The Diagnostic and Statistical Manual of Mental Disorders (DSM-III-R) of the American Psychiatric Association (APA) indicates that the incidence of "anti-social personality disorder" (that is, sociopaths) among the general population of American males is approximately 3 percent. These sociopaths are not easily used in armies, since by their very nature they rebel against authority, but over the centuries, armies have had considerable success at bending such highly aggressive individuals to their will during wartime. So if two out of three of this 3 percent were able to accept military discipline, a hypothetical 2 percent of soldiers would, by the APA's definition, "have no remorse about the effects of their behavior on others.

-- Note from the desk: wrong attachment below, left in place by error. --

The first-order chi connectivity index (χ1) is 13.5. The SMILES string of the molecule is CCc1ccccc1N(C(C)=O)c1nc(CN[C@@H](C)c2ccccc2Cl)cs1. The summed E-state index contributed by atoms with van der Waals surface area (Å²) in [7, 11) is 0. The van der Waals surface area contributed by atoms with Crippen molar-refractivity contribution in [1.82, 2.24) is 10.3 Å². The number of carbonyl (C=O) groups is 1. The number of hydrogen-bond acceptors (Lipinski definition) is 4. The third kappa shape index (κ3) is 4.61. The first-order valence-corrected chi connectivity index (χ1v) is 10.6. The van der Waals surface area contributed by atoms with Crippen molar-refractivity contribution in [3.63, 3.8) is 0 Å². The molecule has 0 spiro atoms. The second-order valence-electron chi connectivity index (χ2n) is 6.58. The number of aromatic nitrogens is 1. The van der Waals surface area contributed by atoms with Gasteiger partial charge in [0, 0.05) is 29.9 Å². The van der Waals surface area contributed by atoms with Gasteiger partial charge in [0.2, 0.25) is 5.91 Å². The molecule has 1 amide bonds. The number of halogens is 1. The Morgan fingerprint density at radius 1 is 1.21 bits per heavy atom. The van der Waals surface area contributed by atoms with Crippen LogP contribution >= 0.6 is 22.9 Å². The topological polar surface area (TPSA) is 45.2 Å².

. . . . The presence of aggression combined with the absence of empathy results in sociopathy. The presence of aggression combined with the presence of empathy, results in a completely different kind of individual from the sociopath. (Lt. Col. Dave Grossman, On Killing, pp. 182-183)

The foregoing passage introduces Col. Grossman's the famous and oft-quoted portion of his book that gave us the term "sheepdog" to describe the protectors among us who can kill the bad guys and still live with themselves. My barber brought me a copy of this book just a few months after its publication and said, "Here, read this. We're in here."

When I got to these pages, I knew exactly what he was talking about. My purpose in this post, however, lies in a desire to further explore the phenomenon of wolves in uniform.

(Wikimedia Commons photo by Gunnar Ries)